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I had a realization this past week, well, it wasn’t a realization as much as it was a simple reminder. It was this: I can do anything with my life, but I can’t do it all at once. If you read my most recent blog, you’ll see that I promised a 30 day series of what the meaning of work is for various Americans. I started that story with the expectation I could edit one video and write one blog post per day while also traveling a thousand miles per week, working different hourly jobs, balancing several other projects, and also spending time with my wife.
But I couldn’t. My eyes were to big for my stomach and I put more on my plate than I could actually handle.
The result? The past couple weeks I’ve stressed myself out and really missed out on some beautiful country and experiences that I could have had. Last weekend Alyssa and I spent three days in the white mountains in northern New Hampshire and I sat inside all day, every day working away. I allowed myself to be so overcome with worry about what would happen in the future that I had briefly forgotten to enjoy the journey.
This is the biggest struggle I have in my life- to learn how to balance working my butt off towards my dreams while also taking time to appreciate the life I was blessed with and the people whom I share it with.
I always tell myself if I’m going to fall on either side of the fence, it’s going to be the side of working too hard. I just don’t want to be a person who lived a lackadaisical life and accepted face value what my future would be. I won’t have it. But on the side of the fence that features success, I also find stress, anxiety, and missed opportunities with my wife.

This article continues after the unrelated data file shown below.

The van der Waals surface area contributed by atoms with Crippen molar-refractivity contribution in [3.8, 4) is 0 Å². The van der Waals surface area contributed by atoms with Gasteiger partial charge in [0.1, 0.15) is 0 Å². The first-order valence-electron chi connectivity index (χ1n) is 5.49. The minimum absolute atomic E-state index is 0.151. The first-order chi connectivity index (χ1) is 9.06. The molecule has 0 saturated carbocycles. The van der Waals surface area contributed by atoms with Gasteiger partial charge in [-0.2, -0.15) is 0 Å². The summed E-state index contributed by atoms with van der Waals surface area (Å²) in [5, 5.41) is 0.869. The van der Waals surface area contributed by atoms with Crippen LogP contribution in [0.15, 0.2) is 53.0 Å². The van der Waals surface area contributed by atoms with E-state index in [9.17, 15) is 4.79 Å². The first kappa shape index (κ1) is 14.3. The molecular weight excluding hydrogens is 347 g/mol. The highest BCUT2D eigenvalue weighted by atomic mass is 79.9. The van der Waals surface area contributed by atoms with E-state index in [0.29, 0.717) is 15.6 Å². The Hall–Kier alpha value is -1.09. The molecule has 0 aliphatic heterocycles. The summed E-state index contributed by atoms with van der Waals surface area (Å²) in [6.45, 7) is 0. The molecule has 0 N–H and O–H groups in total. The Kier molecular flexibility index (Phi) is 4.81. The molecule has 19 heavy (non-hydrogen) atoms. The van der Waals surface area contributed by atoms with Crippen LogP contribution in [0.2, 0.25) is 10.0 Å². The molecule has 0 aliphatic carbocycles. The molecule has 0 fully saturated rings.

So how do I fix it? How do the people who want to be great and successful, also find the time to raise a family, be a good husband or wife, or just enjoy a day off?
First off, I want you to know I’m still figuring it out. But here’s what I’ve learned about how I can still work really hard and yet find the time to do what I love.
1. Plan your days by the hour and task.
I’ve spent so much of my life not planning my days in advance. I may have had a vague idea of what I wanted to get done that day, but something as actionable as a to-do list has vastly helped me prioritize the hours during my day. Without a clear list of action items I’m lost and can spend hours on LinkedIn or Twitter with zero productivity.
2. Create dedicated work times to crank.
I’m currently working with an author on his upcoming book launch and I’m giving him a few hours per day in order to work on his projects. I’ve decided that during those three hours I’m going to take has few breaks as possible and just crank. When I’m finished, I’m finished and can be proud of my work. It gives me clarity for what time is work and what time is play. In today’s online culture it’s so easy to mix in a little of Facebook here and call all of that time “work”. No, it’s either work or it’s not. Anything in between is a waste of time.